Subtle Gender Stereotypes a Hindrance to Women’s Political Participation

By Sindiso Mhlophe
WHILE today’s society is slowly moving away from viewing women through the lenses of barefaced stereotypes, such as that a woman’s place is in the kitchen to seeing them as competent political or business leaders, subtle stereotypes are still finding their way to underscore what women can and cannot do.
Subtle gender stereotypes are seemingly positive compliments and often appear as relatively harmless, but in reality they play a crucial role in reinforcing traditional gender roles and maintaining status inequalities between men and women.
According to research, subtle stereotypes associate men with a greater perceived ability to tackle political issues such as economy and natural resources, whereas women are associated with greater competency in education and childcare.
Women, particularly those in politics, experience subtle stereotypes as they are often portrayed or referred to as emotional, sensitive, motherly, and as a result must maintain a delicate balance between seeming unwomanly or appearing too feminine.
Bulawayo Councillor for Ward 17 Sikhululekile Moyo told The Harare Times that subtle stereotypes play a significant role in discouraging women from pursuing leadership positions in politics.
“Subtle stereotypes such as that women are soft lead to women politicians being denied a chance to lead as presidential candidates or other influential positions. Even in my council now positions such as chairperson for finance, town lands you will not find a woman chairing,” said Moyo, who is also the caretaker for Ward 19 and the chairperson of the Bulawayo City Council’s (BCC) Future Water and Action Committee.
“l remember well last year when l was having a feedback meeting and the hall was packed full, the residents chairperson, after giving opening remarks from nowhere just said to the residents this ward needs a male representative seeing that geographically it’s big and it’s a bit complex unlike other wards.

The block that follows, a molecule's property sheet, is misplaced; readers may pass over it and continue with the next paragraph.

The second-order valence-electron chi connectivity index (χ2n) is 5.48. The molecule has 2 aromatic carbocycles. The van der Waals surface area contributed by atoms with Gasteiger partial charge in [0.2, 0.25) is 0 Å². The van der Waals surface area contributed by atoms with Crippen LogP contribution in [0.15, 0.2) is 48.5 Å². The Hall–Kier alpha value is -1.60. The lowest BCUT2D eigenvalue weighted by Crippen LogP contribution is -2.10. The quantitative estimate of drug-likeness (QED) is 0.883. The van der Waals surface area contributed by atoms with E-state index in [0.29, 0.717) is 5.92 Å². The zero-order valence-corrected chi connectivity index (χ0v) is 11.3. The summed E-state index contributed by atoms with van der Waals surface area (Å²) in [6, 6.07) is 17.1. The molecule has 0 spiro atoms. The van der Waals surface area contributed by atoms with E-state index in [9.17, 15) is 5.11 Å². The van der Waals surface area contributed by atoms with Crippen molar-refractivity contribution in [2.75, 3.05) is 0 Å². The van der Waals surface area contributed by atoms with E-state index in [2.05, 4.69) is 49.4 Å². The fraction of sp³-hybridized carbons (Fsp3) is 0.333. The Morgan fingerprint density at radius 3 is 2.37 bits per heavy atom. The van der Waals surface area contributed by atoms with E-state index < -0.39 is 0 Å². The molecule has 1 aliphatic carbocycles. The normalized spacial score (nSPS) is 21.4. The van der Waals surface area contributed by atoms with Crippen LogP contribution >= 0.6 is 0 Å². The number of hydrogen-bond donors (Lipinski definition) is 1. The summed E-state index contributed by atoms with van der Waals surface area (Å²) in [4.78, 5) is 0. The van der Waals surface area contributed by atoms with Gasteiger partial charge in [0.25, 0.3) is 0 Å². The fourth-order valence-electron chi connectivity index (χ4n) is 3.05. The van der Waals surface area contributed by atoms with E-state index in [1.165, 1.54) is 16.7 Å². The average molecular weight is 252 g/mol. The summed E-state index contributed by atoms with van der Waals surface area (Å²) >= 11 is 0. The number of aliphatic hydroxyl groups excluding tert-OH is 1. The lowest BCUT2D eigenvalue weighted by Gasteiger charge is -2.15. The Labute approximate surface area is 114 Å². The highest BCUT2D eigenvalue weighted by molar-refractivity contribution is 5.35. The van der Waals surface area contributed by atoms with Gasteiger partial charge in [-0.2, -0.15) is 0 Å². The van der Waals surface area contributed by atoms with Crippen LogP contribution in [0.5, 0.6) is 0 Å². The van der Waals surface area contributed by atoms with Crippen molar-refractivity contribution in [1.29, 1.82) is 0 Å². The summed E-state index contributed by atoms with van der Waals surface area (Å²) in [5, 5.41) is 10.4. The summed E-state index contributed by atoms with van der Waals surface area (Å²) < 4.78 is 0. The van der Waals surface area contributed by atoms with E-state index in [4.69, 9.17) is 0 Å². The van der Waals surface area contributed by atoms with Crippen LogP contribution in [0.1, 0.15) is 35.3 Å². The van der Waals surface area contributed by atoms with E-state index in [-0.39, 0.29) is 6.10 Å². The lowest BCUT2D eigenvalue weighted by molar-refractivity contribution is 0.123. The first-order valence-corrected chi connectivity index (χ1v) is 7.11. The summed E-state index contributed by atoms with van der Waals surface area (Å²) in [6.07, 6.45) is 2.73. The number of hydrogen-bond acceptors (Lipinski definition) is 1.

“Honestly, l got a bit puzzled before l stood up to give my feedback. Residents were just quiet and puzzled as well and I never said anything. I just stood up and gave my feedback,” she said.
Moyo added that due to women politicians being viewed as soft, women leaders often experience insubordination as they are not taken seriously.
“I am talking about men who sometimes organise meetings behind my back or without my knowledge. The good thing is that I challenge such actions openly during meetings so that they understand my position. People must also understand that they contested and lost,” she said.
Moyo said the key drivers behind subtle stereotypes included the lack of acceptance by society and male counterparts that women can occupy strong political positions.
“People don’t want to let go of old traditional and religious beliefs that place a woman in subordinate positions only. Even where gender does not apply, they just want to believe that only men should occupy the leadership position, even if you have the same qualifications, same exposure and influence,” she said.
Bulawayo Ward 10 Councillor Sinikiwe Matanda said subtle stereotypes such as that women are motherly reduce confidence and limit what they can or cannot do as political leaders.
“When people come for assistance, they say they are looking for ubaba u councillor (a male councillor). They say most women politicians are not married, adding that most women get into power through having affairs or sex with senior leaders. This reduces self-esteem and confidence in women resulting in women not being able to lead and run their offices well. They are always questioning if a decision is the correct one or not,” Matanda said.
She added that another source of subtle stereotypes was the media which covers women in a sensationalist and judgemental manner, placing major focus on personal issues.
“Media coverage is given to male candidates during and after the campaign period. For example, during the 2018 campaign male candidates were the most covered in the media.
“Little respect is given to female leaders and they are subjected to name calling and the media looks for unnecessary information. We are not exposed, and people are not aware of our manifestos and what we are capable of doing or the work that we have done,” she said.
According to United Nation (UN) Women, women are currently serving as heads of state or government in only 21 countries and 119 countries have never had a woman leader.
“At the current rate, parity in the highest decisions of power will not be reached for another 130 years. Only four countries have 50 percent or more women in parliament in single or lower houses: Rwanda with 61 percent, Cuba with 53 percent, Bolivia with 53 percent, and the United Arab Emirates with 50 percent.
“Data from 133 countries shows that women constitute 2.18 million (36 percent) of elected members in local deliberative bodies. Only two countries have reached 50 percent, and an additional 18 countries have more than 40 percent women in local government,” UN Women said.